SCFirefighter [OP] on idiot patrol ;)

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    Yeah, I know. I installed my entire suspension kit (Toytec coilovers plus TSB AAL, 5100 x4) using a set of Taskmaster hand tools. It's time to upgrade :)

    Haven't gotten hurt yet!
     
  10. Nov 24, 2011 at 2:59 PM
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    2008taco

    2008taco Well-Known Member

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  11. Nov 24, 2011 at 3:05 PM
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    Takeem029

    Takeem029 Well-Known Member

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    I have a 1/4" and a 1/2" cordless impact. Go with the 1/2". The 1/4" works good for my wheeler's and snow machines. It sometimes has some problems with the lug nuts on the wheelers. 1/2"=no problems.
     
  12. Nov 25, 2011 at 6:54 AM
    #12
    saugus

    saugus Well-Known Member

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    I wouldn't torque down with 1/4" on anything above 14mm. For lugs 1/2" cordless minimum.

    Also, I would not suggest torquing down the nuts with any portable driver. I would be too paranoid that the torque setting might be off.
     
  13. Nov 25, 2011 at 7:01 AM
    #13
    bjmoose

    bjmoose Bullwinkle J. Moose

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    Did you read the amazon reviews on that 12v wrench you linked? That things a piece of junk!
     
  14. Nov 25, 2011 at 7:19 AM
    #14
    [eric]

    [eric] Well-Known Member

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    do impact drivers have a torque setting on them?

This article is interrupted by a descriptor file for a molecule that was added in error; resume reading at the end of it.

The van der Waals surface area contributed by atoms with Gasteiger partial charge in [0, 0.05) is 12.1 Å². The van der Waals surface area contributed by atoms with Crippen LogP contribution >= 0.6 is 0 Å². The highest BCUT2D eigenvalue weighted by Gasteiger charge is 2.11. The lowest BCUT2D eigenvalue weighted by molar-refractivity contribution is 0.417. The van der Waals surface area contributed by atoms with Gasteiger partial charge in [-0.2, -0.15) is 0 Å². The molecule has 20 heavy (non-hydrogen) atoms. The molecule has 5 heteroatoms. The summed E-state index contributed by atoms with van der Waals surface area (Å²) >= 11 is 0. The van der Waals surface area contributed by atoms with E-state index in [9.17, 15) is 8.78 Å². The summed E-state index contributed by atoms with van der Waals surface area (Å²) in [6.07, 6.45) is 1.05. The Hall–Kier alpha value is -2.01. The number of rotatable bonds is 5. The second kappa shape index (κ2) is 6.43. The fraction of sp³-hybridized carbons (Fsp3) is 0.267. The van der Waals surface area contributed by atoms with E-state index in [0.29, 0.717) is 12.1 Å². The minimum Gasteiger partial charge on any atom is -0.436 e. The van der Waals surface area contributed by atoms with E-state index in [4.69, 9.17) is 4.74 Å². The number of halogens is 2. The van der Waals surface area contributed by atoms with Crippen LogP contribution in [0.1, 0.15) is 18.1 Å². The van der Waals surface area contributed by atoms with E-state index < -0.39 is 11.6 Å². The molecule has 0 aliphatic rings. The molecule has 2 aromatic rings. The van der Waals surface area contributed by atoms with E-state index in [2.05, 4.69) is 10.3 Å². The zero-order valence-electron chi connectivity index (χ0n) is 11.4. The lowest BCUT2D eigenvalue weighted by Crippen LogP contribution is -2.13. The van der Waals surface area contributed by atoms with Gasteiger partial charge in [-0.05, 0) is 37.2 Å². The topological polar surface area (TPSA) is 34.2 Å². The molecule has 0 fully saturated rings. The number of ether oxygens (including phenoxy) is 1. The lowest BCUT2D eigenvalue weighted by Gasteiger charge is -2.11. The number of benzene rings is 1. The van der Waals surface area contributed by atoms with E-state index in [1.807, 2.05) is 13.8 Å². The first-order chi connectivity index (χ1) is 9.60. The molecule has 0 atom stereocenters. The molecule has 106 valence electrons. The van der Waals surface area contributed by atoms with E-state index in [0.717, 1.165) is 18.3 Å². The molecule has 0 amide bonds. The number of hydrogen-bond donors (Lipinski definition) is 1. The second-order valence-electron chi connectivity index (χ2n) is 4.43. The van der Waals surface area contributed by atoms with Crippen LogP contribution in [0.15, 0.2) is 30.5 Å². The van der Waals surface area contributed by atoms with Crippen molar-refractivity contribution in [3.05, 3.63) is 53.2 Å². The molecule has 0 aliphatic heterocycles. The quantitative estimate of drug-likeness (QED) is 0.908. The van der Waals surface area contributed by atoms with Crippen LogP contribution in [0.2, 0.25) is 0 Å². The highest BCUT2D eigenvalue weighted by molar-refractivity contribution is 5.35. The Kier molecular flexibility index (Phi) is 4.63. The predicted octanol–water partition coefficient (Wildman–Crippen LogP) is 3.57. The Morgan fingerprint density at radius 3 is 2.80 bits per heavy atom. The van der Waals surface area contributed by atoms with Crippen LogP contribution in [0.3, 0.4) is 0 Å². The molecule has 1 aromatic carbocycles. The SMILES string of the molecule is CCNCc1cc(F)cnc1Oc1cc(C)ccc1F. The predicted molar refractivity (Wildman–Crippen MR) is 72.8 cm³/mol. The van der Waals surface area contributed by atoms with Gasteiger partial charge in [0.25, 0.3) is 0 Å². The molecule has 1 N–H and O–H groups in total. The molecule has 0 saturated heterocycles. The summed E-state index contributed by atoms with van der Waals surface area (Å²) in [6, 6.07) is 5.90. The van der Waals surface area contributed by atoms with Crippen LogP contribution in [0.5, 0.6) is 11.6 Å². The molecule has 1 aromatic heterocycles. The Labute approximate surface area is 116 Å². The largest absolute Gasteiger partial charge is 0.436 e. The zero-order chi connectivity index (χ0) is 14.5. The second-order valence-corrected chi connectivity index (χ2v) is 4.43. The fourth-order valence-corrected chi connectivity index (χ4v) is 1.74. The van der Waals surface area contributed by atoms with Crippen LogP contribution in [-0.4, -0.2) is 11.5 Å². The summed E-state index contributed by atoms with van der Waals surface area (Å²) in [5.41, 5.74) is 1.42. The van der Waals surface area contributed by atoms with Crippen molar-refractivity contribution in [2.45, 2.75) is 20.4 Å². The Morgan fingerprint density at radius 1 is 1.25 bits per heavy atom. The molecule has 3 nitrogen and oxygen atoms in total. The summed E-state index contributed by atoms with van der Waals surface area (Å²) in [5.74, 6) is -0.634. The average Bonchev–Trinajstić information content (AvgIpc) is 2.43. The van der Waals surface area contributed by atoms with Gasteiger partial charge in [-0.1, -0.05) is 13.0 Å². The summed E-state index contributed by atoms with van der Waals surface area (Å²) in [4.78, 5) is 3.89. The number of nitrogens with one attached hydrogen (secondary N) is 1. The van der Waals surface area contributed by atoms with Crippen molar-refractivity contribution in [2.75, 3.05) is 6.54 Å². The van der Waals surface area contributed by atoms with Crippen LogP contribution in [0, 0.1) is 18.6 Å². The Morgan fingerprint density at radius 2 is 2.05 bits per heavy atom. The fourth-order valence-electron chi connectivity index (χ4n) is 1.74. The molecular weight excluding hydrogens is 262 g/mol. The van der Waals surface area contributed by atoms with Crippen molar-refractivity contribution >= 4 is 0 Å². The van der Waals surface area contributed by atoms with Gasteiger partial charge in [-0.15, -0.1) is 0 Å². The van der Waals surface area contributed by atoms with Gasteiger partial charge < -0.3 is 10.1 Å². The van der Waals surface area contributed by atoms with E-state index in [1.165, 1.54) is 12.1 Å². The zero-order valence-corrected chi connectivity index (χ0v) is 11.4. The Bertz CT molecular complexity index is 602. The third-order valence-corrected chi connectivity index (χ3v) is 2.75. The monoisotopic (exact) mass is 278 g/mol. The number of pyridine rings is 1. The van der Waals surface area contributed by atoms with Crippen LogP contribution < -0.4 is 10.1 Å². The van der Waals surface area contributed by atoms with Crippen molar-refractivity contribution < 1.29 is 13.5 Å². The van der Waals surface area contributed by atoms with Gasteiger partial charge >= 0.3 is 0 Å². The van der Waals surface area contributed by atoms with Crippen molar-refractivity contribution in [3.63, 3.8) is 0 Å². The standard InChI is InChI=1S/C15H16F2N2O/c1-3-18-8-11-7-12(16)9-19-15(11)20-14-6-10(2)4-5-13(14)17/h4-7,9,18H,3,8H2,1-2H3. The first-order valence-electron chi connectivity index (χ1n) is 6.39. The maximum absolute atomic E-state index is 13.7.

15. Nov 25, 2011 at 7:24 AM
    #15
    OH-MAN

    OH-MAN Well-Known Member

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    Do not rely on a rattle gun for the torque setting.
    Run the nuts in wth them snug and use a real torque wrench to set the final load.
     
  16. Nov 25, 2011 at 7:25 AM
    #16
    bjmoose

    bjmoose Bullwinkle J. Moose

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    Some do, but they tend not to be real reliable and it's best to use a torque wrench to set the final torque, even if using power tools to spin a bolt or nut into place.
     
  17. Nov 25, 2011 at 9:19 AM
    #17
    saugus

    saugus Well-Known Member

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    May be junk compared to $100+ tools, but sure comes in handy when you're tired and need to spin off lugs in a pinch with the front wheel off the ground and spinning freely.:cool: I have a harbor freight version that I payed $30 for. It does the job.
     
  18. Nov 25, 2011 at 10:25 AM
    #18
    jflan

    jflan Well-Known Member

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    Agree.
    Never, ever rely on a rattle gun (impact driver) for final torque on a mission critical part.
    Whether it's a lug nut or a tilt-up brace, always use a torque wrench to dial in final torque.
    Big period on the end of that.